Department of Radiology, Affiliated Hospital of North Sichuan Medical College, China
Received Date: September 14th, 2020; Accepted Date: March 18th, 2021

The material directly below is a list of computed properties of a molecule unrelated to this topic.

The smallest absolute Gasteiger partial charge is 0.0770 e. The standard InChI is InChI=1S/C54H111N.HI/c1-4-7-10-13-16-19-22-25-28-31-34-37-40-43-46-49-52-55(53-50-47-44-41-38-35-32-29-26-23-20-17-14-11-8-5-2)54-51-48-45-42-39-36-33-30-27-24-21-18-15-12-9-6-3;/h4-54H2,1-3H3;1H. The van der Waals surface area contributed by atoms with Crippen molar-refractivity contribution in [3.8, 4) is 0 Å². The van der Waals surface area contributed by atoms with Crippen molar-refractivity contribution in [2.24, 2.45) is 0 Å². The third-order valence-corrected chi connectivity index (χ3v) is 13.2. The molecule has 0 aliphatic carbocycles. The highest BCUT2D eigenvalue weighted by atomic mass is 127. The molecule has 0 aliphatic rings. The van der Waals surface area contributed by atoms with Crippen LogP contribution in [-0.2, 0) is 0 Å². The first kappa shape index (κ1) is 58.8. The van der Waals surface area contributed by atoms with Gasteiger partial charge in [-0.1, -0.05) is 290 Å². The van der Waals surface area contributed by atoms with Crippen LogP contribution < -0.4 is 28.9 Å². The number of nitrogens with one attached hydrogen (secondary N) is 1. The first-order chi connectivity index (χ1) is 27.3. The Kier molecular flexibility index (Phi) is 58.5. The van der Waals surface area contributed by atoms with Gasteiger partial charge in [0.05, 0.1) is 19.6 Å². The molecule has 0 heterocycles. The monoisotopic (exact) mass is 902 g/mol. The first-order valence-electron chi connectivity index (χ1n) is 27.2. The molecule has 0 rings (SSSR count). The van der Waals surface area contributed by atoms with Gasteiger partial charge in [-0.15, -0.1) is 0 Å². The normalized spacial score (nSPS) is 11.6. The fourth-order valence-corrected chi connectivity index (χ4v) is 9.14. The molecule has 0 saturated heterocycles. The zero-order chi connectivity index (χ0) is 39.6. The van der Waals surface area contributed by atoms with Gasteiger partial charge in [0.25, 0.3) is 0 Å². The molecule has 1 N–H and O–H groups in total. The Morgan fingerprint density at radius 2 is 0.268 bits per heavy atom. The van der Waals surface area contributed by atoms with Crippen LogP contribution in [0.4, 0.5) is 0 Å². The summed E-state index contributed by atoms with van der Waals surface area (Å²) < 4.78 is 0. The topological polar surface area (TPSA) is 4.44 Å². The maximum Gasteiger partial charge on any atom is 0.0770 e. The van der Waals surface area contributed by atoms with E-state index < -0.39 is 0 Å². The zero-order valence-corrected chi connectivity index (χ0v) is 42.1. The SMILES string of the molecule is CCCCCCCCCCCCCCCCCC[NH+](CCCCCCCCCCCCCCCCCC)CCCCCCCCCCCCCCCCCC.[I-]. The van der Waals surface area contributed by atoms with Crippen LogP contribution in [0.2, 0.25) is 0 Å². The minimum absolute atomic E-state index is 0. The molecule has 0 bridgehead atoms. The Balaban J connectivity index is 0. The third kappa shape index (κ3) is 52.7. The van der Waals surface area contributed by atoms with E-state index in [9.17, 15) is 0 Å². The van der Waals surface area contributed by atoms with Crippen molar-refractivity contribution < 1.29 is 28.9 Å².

Introduction Central pontine myelinolysis (CPM) is a rare osmotic demyelination syndrome. Myelinolysis following patients with acute pancreatitis (AP) is extremely rare. To the best of our knowledge, only two cases have been reported in prior literatures. However, the associated mechanisms on patients with CPM secondary to AP have remained unclear. Patient concerns (1) A 58-year-old woman, with upper abdomen pain complicating nausea and vomiting for ten days, had a fever and abdominal pain (first hospitalization). (2) On second hospitalization, she was in abdominal pain and distension. (3) On third hospitalization, she was admitted because of "intense diarrhea for two days and drowsiness for half a day". On the eighth day, the patient deteriorated with onset of anisocoria. On the 12th hospital day, patient’s mental status became conscious but in a new-onset mutism. Diagnosis (1) Contrast-enhanced CT revealed a severe acute necrotic pancreatitis (first hospitalization). (2) On second hospitalization, laboratory tests showed a glucose of 12.3 mmol/L and a hyponatremia of 125.9 mmol/L. Follow-up CT showed the presence of abdominal infection. (3) On third hospitalization, laboratory findings included a hypokalemia of 2.4 mmol/L, a severe hypernatremia of 192 mmol/L and a severe hyperchloremia of 150 mmol/L, and a creatinine of 118.7umol/L. Brain MRI, performed 4.5 months after acute-onset, revealed the central pontine myelinolysis. Interventions (1) She received intravenous fluids and insulin treatment, initiated electrolyte corrections, and anti-infection (first hospitalization). (2) On second hospitalization, the operation including pancreatic abscess removal and cholecystectomy was performed around 2.5 months after AP onset. (3) On third hospitalization, she received potassium and fluid infusions, diuresis, and continuous renal replacement therapy. Electrolyte corrections were continuously proceeded. Outcomes When she was discharged from third hospitalization, the patient was in unconsciousness with a lethargy status. By means of telephone follow-up, the patient died five days after the third discharge. Conclusion It is important to raise the early diagnosis of CPM in AP patients (especially severe necrotic pancreatitis) if severe electrolyte disturbance and subsequently altered mental status or transient anisocoria occur. Based on high specificity imaging findings, MRI should be performed in time when delayed onset of CPM is suspected.